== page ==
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Seagrasses are not "true grasses," but are closely related to lilies. There are approximately 50 different species of marine vegetation considered as seagrass found in temperate and tropical waters worldwide (Figure 1). Seagrasses are found on the bottom of protected bays, lagoons, and other shallow coastal waters, and create a structured habitat in shallow marine and estuarine soft-bottoms. Seagrass habitats harbor dense and diverse assemblages of vertebrates and invertebrates, and provide refuge from predators for juvenile fish and shellfish. Consequently, the role of seagrass beds as nursery habitats are ecologically important.

Seagrasses are vascular plants, meaning they have roots. They appear grass-like with shoots of three to five leaf blades attached to a horizontal stem (Figure 2). Some blades can reach several feet above water, and extending rhizomes spread the seagrasses along the shallow coastal water to create large underwater meadows. They are attached to the bottom via thick roots and rhizomes, which enables them to inhabit areas with wave action and strong currents.

(Hovel, 2003;





Figure 1. Distribution of seagrasses indicated in red.
Figure 2. Diagram of seagrass structure.

Seagrass beds in North Carolina's estuaries are primarily composed of eelgrass (Zostera marina), shoalgrass (Halodule wrightii), and widgeongrass (Ruppia maritima).

Eelgrass is widely distributed in temperate and subtropical regions. Found along Atlantic coast from Maine to Florida and Pacific coast from Washington to California.

Shoalgrass ranges from North Carolina, south along the Atlantic and Gulf of Mexico coasts, to the Caribbean. It is also found off of portions of South America, northwestern Africa, Indian Ocean, and the west coast of Mexico.

Widgeongrass is widely distributed in temperate and subtropical regions. Found along the Atlantic coast from Newfoundland south to Texas in North America.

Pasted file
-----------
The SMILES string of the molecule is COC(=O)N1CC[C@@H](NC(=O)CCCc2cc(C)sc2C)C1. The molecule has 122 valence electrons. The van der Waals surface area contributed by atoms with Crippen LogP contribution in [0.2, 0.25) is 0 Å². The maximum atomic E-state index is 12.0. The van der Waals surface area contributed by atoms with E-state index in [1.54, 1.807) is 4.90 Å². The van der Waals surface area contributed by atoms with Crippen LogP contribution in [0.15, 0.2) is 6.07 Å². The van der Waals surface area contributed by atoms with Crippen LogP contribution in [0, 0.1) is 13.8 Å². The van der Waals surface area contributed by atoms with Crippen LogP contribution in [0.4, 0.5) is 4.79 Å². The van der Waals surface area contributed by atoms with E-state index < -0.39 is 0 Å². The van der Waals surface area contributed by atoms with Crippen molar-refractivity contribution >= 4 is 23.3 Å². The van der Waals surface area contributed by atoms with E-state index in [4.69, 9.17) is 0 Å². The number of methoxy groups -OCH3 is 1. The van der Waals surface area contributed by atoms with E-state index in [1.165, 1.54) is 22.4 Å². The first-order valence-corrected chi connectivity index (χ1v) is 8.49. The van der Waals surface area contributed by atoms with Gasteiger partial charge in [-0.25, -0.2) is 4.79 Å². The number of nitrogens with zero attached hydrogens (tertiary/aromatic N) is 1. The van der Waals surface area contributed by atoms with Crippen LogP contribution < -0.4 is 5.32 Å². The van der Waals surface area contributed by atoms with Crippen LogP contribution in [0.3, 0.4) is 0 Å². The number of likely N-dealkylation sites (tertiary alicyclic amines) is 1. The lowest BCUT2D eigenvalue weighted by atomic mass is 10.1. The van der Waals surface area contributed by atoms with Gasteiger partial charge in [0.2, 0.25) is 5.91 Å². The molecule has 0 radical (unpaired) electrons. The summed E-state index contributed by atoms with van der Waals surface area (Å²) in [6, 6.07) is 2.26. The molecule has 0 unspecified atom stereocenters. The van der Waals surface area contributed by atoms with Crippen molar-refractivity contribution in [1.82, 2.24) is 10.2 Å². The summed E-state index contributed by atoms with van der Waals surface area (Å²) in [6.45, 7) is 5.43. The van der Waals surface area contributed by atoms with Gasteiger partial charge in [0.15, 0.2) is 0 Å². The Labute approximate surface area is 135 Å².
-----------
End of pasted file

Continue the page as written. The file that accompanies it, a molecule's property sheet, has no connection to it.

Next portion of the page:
Figure 3. Eelgrass bed in Florida.

Figure 4. Shoalgrass bed in Florida.

Figure 5. Close up of widgeongrass blades.


Waves, currents, and bottom-feeding animals naturally fragment seagrass habitats into patches ranging in size from less than one square meter to thousands of square meters. In addition, boating, fishing, and coastal development are increasingly responsible for seagrass habitat fragmentation.

There is increasing concern regarding survival of organisms that rely on seagrass habitats. Scientists are exploring the extent of impact and juvenile survival from increased patchiness of seagrass habitats due to human activities.

(Hovel et al, 2002; Hovel, 2003)

Communication with local blue crab expert, Dr. Dave Eggleston, reveal that current sea grass distribution and abundance in North Carolina are stable.
  1. How are seagrass beds important to blue crabs?
  2. How can destruction of seagrass beds affect blue crabs?
Table 1. Correlation between juvenile blue crab survival with different physical characteristics of seagrass patches in Pamlico Sound, NC.
Correlation with juvenile blue crab survival
% cover survival increases with increase in percent seagrass cover
configuration no correlation with survival
structural complexity survival decreases with increase in seagrass shoot biomass
configuration = patch size and patch isolation; complexity = shoot density and shoot biomass per unit area.

Many commercially valuable seafood, e.g. blue crab, lobster, pink shrimp, and hard clams, spend a part of their life history in seagrass beds. They rely on seagrass beds for protection from predators, access to food, and to provide a hard surface for the larval or post-larval stage to settle. Post-larval stage of blue crabs migrate into these shallower seagrass beds before metamorphosing into the juvenile stage.

Table 1 shows findings from a study that examined correlations between seagrass habitat fragmentation and juvenile crab survival in North Carolina. Those results reveal that juvenile blue crab survival is influenced by the amount of seagrass cover. More juvenile blue crab survive when there is a higher percentage of seagrass cover. However, survival decreased with more and larger individual seagrass shoots on a particular patch of area. No relationship was found between juvenile survival and actual size of the patch of seagrass habitat or whether there were other patches nearby.

(Hovel, 2003)
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This web site was created by Lynn Tran at the North Carolina State University, Department of Mathematics, Science, and Technology Education on 7/12/03. Faculty advisor Dr. David Eggleston, NCSU, Department of Marine, Earth, & Atmospheric Sciences. Last updated December 29, 2003 .